Florida's Andalusian/Caribbean cattle were the first in today's United States. Some scholars believe that cattle brought by the expeditions of Ponce de Leon in 1521 and Don Diego de Maldonado in 1540 escaped and survived in the wild. Organized ranching began with the founding of St. Augustine in 1565, when cattle from Spain and Cuba formed the basis of herds that fed the garrison and surrounding communities. In addition to herds owned by the Spanish and Indians, wild cattle flourished in the rangelands and prairies. Eventually Spanish colonists began exporting cattle to Cuba. During the 1600s, Spanish clergy raised cattle at the missions, where many Native Americans learned to tend them.

    Snip... https://www.floridamemory.com/photographiccollection/photo_exhibits/ranching/


    The link has 19th-century photos...

    By 1700, Florida contained approximately 34 ranches and 20,000 head of cattle. After British-Creek Indian raids in 1702 and 1704 devastated Florida cattle ranchers, Indians sustained cattle raising in Florida. Many had established large herds of wild cattle and stock acquired from the Spanish. Cattle herding was vital culturally and economically to the early Seminoles, as attested to by the name of their leader, Cowkeeper (ca. 1710-1783). They remained Florida's major livestock producers throughout most of the 1700s.

    During British rule (1763-1783), English planters and Creek Indians in west Florida owned substantial herds. Cowmen from Georgia and the Carolinas spread into north Florida during that period.

    In early Florida, Europeans, Americans, and Indians stole cattle from each other. Rustling became particularly widespread by the second half of the 18th century, and was one of the elements that led to the Seminole Wars.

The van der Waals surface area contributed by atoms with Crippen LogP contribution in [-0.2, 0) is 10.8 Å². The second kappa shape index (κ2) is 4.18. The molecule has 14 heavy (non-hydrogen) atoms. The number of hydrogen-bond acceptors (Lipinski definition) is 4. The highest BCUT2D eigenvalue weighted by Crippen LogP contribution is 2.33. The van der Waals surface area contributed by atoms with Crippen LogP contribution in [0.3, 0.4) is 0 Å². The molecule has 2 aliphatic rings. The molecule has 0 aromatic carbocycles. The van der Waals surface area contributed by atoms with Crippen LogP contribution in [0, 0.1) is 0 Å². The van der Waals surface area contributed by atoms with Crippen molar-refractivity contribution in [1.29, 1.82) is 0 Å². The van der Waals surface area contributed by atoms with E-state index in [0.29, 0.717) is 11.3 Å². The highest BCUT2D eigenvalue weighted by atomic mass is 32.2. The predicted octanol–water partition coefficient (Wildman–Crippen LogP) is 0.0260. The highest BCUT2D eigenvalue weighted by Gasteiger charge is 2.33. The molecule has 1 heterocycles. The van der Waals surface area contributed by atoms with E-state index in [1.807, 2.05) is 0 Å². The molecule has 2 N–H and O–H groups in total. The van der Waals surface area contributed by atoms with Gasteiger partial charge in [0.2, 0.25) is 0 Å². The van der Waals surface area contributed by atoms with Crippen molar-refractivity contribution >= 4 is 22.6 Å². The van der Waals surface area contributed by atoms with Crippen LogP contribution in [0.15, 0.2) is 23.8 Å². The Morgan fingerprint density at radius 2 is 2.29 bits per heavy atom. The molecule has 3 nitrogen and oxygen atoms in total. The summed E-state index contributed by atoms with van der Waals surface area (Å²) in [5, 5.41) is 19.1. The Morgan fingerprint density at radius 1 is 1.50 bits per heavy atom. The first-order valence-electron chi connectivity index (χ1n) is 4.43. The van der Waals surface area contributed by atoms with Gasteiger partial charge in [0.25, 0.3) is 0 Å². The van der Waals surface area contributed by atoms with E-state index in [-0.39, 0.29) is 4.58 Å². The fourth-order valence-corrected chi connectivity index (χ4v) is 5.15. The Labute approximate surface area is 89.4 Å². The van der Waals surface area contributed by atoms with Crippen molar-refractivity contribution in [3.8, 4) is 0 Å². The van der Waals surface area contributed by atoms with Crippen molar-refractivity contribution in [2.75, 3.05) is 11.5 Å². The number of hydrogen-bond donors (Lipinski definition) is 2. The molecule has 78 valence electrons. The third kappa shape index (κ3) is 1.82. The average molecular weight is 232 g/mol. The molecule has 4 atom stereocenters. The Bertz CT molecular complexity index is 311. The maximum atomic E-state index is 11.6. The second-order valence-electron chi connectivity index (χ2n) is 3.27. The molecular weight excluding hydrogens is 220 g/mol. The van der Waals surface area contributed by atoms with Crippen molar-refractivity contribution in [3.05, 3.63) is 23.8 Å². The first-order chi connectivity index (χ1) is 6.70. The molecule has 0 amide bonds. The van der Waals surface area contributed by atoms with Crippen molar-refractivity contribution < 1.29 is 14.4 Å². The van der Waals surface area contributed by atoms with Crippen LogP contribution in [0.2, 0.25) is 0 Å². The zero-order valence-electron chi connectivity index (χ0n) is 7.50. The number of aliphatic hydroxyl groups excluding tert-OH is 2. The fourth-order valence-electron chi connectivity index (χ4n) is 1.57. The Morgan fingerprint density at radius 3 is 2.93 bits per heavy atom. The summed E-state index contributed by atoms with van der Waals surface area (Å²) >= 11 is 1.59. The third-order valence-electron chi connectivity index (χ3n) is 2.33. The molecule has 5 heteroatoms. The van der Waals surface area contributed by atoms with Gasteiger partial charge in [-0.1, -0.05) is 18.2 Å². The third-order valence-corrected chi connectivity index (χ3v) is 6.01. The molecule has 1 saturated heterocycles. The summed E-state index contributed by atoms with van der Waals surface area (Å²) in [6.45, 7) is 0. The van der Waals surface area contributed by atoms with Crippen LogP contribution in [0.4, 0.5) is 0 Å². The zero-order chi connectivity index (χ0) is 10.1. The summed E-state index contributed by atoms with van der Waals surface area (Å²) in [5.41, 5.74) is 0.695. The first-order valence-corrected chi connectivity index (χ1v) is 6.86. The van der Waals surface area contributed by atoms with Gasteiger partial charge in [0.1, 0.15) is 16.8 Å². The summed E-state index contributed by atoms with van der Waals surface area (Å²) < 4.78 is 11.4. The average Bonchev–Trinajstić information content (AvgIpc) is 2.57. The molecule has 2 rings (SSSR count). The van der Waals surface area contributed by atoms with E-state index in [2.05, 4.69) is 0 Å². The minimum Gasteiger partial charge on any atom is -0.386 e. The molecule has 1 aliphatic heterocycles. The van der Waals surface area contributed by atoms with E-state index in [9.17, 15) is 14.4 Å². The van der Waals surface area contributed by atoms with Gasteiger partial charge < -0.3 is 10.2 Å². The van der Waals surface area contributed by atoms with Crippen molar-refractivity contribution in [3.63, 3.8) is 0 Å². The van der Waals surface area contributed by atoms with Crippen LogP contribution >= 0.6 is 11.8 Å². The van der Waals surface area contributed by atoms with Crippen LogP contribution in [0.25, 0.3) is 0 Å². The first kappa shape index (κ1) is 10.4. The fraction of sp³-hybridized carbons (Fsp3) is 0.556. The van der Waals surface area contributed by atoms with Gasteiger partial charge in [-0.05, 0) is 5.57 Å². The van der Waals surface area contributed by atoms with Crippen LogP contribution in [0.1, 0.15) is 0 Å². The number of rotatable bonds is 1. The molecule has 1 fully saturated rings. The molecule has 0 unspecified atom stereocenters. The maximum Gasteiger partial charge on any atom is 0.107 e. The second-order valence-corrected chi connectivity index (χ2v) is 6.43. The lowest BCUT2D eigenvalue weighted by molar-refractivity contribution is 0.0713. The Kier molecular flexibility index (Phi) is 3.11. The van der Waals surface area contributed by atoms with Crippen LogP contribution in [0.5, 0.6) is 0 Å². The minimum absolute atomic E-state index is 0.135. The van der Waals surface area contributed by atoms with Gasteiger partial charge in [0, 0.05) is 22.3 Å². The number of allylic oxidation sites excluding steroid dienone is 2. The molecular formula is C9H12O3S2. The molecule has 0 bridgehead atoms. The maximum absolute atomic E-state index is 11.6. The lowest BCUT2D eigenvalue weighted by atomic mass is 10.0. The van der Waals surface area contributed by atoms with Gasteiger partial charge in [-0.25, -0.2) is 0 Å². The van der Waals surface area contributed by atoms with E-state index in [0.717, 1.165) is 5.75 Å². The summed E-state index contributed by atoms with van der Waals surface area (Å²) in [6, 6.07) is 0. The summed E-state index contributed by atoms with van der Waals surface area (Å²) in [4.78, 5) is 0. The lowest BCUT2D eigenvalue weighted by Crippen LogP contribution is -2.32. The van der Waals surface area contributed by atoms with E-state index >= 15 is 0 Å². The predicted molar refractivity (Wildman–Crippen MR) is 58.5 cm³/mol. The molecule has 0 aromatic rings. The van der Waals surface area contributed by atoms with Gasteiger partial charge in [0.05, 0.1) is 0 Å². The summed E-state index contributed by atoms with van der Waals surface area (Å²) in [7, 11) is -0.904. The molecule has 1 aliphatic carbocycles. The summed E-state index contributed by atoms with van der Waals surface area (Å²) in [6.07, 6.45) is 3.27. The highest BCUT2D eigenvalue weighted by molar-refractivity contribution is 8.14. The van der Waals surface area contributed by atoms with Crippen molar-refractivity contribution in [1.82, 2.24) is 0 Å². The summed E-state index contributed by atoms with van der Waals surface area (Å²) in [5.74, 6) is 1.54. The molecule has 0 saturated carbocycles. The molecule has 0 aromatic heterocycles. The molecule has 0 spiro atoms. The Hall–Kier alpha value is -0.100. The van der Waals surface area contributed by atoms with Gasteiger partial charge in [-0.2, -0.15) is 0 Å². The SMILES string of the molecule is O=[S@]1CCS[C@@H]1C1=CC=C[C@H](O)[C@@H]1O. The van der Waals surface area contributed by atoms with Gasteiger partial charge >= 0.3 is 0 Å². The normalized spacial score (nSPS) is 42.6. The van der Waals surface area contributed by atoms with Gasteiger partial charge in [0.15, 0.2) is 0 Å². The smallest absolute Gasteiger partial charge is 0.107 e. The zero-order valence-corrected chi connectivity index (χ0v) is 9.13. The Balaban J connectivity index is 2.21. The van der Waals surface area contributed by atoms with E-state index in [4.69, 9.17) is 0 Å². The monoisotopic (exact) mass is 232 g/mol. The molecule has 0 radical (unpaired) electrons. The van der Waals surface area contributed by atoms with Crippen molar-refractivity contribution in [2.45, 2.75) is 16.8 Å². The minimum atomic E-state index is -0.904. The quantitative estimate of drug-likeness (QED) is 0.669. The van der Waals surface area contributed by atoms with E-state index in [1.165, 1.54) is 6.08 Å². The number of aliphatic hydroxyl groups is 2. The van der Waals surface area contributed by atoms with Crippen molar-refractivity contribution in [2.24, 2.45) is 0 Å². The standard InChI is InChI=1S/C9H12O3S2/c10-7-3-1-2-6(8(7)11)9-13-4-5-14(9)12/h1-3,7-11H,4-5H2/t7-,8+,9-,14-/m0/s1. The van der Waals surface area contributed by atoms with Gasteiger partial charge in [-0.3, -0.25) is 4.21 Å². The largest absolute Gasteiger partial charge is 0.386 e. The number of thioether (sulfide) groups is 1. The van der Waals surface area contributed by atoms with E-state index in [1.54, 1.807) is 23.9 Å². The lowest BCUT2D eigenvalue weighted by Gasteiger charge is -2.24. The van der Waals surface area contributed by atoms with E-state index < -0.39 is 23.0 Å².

Snip...

    When the U.S. took possession of Florida in 1821, it was described as a "vast, untamed wilderness, plentifully stocked with wild cattle." Florida "scrub" or Cracker cattle were descended from the mix of Spanish and British breeds. These hardy creatures survived on native forage, tolerated severe heat, insect pests, and acquired immunity to many diseases.

    Early Florida cowmen survived in difficult conditions. They fought off panthers, wolves, bears, and cattle rustlers. Cowmen spent weeks or months on cattle drives across difficult marshes and dense scrub woods, often enduring burning heat, torrential thunderstorms, and hurricane winds. From central Florida they sometimes drove cattle as far as Jacksonville, Savannah, and Charleston. This gradually changed in the 1830s when the cattlemen re-established trade with Cuba, and Tampa, Punta Gorda, and Punta Rassa became important export ports.

    The number of cattle increased rapidly from the 1840s until the Civil War. Florida was second only to Texas in per capita value of livestock in the South. After the Armed Occupation Act of 1842, cattlemen from the overstocked states of Georgia, Alabama, and the Carolinas homesteaded 200,000 acres in Florida. Some seized range territory that the Seminoles had been forced to relinquish as a consequence of the Seminole Wars. The newcomers often brought foundation herds that interbred with wild scrub cattle. Few cattlemen owned grazing land since there was extensive open range. By mid-century, ranchers were running large herds on the extensive open range in central and south Florida.